Portlandia (statue)

Portlandia is a sculpture by Raymond Kaskey located above the entrance of the Portland Building in downtown Portland, Oregon. It is the second-largest copper repoussé statue in the United States, after the Statue of Liberty.[1]

Portlandia
Portlandia sculpture.jpg
ArtistRaymond Kaskey
Year1985
TypeCopper repoussé
Dimensions10.62 m (34 ft 10 in)
LocationPortland, Oregon, United States
Coordinates45°30′56.7″N 122°40′44.5″W / 45.515750°N 122.679028°W / 45.515750; -122.679028Coordinates: 45°30′56.7″N 122°40′44.5″W / 45.515750°N 122.679028°W / 45.515750; -122.679028

HistoryEdit

Portlandia was commissioned by the City of Portland in 1985.[2] Sculptor Raymond Kaskey was paid $228,000 in public funds and reportedly an additional $100,000 in private donations.[3]

Kaskey and his assistant Michael Lasell built sections of the statue in a Maryland suburb of Washington, D.C., and sent the parts to Portland by ship. It was assembled at a barge-building facility owned by Gunderson, Inc, and was installed on the Portland Building on October 6, 1985,[4] after being floated up the Willamette River on a barge.[5]

DescriptionEdit

 
The Seal of Portland, which was the inspiration for Portlandia

The statue is based on the design of the Portland city seal. The statue depicts a female figure dressed in classical clothes, holding a trident in her left hand and reaching down with her right. The statue is above street level and faces a relatively narrow, tree-lined street.

The statue is 34 feet 10 inches (10.62 m) high[4] and weighs 6.5 short tons (5,900 kg).[3] If standing, the figure would be approximately 50 feet (15 m) tall.[citation needed]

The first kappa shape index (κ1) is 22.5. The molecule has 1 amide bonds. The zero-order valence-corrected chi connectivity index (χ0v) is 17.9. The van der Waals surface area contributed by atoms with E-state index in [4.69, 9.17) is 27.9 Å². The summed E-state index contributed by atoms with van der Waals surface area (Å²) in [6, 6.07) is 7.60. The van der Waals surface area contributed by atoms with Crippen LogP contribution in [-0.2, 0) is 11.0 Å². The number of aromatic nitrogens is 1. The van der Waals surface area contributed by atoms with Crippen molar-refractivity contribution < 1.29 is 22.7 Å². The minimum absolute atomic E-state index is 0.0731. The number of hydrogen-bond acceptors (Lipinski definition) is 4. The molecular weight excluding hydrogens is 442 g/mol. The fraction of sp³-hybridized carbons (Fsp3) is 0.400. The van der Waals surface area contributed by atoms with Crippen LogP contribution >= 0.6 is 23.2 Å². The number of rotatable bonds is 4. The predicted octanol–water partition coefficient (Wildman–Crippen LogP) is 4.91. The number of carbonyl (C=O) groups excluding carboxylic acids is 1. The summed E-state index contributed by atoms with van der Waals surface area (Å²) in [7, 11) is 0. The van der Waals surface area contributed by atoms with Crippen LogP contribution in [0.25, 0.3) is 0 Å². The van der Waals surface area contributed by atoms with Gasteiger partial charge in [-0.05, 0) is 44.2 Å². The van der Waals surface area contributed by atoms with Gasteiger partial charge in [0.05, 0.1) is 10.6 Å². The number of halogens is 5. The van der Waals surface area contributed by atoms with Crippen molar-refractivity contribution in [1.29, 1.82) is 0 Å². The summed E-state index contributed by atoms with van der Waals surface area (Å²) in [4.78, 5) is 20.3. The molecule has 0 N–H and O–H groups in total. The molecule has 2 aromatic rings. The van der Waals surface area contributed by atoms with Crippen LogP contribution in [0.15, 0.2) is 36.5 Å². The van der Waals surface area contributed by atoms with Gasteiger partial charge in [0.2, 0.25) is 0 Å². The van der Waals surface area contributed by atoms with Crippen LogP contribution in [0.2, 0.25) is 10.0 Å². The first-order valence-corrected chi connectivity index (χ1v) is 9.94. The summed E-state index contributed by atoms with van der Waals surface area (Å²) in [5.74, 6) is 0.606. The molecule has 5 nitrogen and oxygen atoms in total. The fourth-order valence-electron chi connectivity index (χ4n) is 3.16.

An accompanying plaque includes the official dedication poem, also titled "Portlandia", written by Portland lawyer and poet Ronald Talney.

"She kneels down, and from the quietness of copper reaches out. We take that stillness into ourselves, and somewhere deep in the earth our breath becomes her city. If she could speak this is what she would say: Follow that breath. Home is the journey we make. This is how the world knows where we are."[6]

CopyrightEdit

Portlandia did not become an icon because Kaskey guards the rights to the image closely.[7] He threatened with lawsuits anyone who used photos or illustrations of the sculpture for commercial purposes.[3]

The statue appears in the title sequence of the TV series Portlandia, the result of "lengthy" negotiations with Kaskey that required the statue not be used "in a disparaging way".[3] In 2012, Laurelwood Brewing used an illustration of the statue on the label of Portlandia Pils, a beer it introduced; the brewery later found out about Kaskey's copyright and reached a cash settlement with Kaskey.[3]

See alsoEdit

ReferencesEdit

  1. ^ Warren, Stuart & Ted Ishikawa. Oregon Handbook. Moon Publications, 1991.
  2. ^ "Portlandia - Travel Oregon". Retrieved 2020-04-30.
  3. ^ a b c d e Locamthi, John (September 10, 2014). "So Sue Us: Why the Portlandia statue failed to become an icon". Willamette Week. pp. 15–17. Retrieved 2014-09-12.
  4. ^ a b Crick, Rolla J. (October 7, 1985). "Thousands bid ‘Portlandia’ warm welcome: Statue lifted successfully to final spot". The Oregonian, p. A1.
  5. ^ Ota, Alan K. (October 7, 1985). "‘Portlandia’ wends way along river, city streets to delight of onlookers". The Oregonian, p. B3.
  6. ^ The Unlikely Story of Portlandia's Poem. Oregonian, September 3, 2015
  7. ^ Bancud, Michaela (May 27, 2003). "Your best shot at a perfectly sculpted figure". Portland Tribune. Retrieved 2014-09-12. CS1 maint: discouraged parameter (link)

External linksEdit